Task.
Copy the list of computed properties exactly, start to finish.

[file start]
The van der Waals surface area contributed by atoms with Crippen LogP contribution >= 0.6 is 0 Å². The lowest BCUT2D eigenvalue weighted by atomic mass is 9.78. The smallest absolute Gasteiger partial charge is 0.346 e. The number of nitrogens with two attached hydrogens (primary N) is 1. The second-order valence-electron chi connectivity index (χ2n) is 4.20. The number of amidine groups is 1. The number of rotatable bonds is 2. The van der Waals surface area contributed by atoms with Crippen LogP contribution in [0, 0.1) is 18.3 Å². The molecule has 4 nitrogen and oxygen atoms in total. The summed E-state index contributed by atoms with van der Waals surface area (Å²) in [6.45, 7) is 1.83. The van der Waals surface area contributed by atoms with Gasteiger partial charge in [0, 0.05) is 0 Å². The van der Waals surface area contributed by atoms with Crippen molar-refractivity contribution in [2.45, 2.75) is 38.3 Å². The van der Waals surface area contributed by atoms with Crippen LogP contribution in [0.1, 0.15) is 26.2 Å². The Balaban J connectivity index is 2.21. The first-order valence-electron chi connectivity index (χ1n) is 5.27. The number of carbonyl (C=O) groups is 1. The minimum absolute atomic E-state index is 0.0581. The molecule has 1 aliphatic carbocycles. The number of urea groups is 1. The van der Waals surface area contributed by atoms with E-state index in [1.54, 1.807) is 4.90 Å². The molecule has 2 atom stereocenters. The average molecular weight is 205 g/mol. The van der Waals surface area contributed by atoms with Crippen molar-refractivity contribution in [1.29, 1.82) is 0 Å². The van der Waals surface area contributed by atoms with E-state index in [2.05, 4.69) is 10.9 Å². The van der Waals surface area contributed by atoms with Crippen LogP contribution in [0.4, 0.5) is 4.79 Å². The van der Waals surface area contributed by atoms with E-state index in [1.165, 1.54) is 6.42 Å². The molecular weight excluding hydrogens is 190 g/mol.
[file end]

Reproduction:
The van der Waals surface area contributed by atoms with Crippen LogP contribution >= 0.6 is 0 Å². The lowest BCUT2D eigenvalue weighted by atomic mass is 9.78. The smallest absolute Gasteiger partial charge is 0.346 e. The number of nitrogens with two attached hydrogens (primary N) is 1. The second-order valence-electron chi connectivity index (χ2n) is 4.20. The number of amidine groups is 1. The number of rotatable bonds is 2. The van der Waals surface area contributed by atoms with Crippen LogP contribution in [0, 0.1) is 18.3 Å². The molecule has 4 nitrogen and oxygen atoms in total. The summed E-state index contributed by atoms with van der Waals surface area (Å²) in [6.45, 7) is 1.83. The van der Waals surface area contributed by atoms with Gasteiger partial charge in [0, 0.05) is 0 Å². The van der Waals surface area contributed by atoms with Crippen molar-refractivity contribution in [2.45, 2.75) is 38.3 Å². The van der Waals surface area contributed by atoms with Crippen LogP contribution in [0.1, 0.15) is 26.2 Å². The Balaban J connectivity index is 2.21. The first-order valence-electron chi connectivity index (χ1n) is 5.27. The number of carbonyl (C=O) groups is 1. The minimum absolute atomic E-state index is 0.0581. The molecule has 1 aliphatic carbocycles. The number of urea groups is 1. The van der Waals surface area contributed by atoms with E-state index in [1.54, 1.807) is 4.90 Å². The molecule has 2 atom stereocenters. The average molecular weight is 205 g/mol. The van der Waals surface area contributed by atoms with Crippen molar-refractivity contribution in [1.29, 1.82) is 0 Å². The van der Waals surface area contributed by atoms with E-state index in [2.05, 4.69) is 10.9 Å². The van der Waals surface area contributed by atoms with Crippen LogP contribution in [0.4, 0.5) is 4.79 Å². The van der Waals surface area contributed by atoms with E-state index in [1.165, 1.54) is 6.42 Å². The molecular weight excluding hydrogens is 190 g/mol.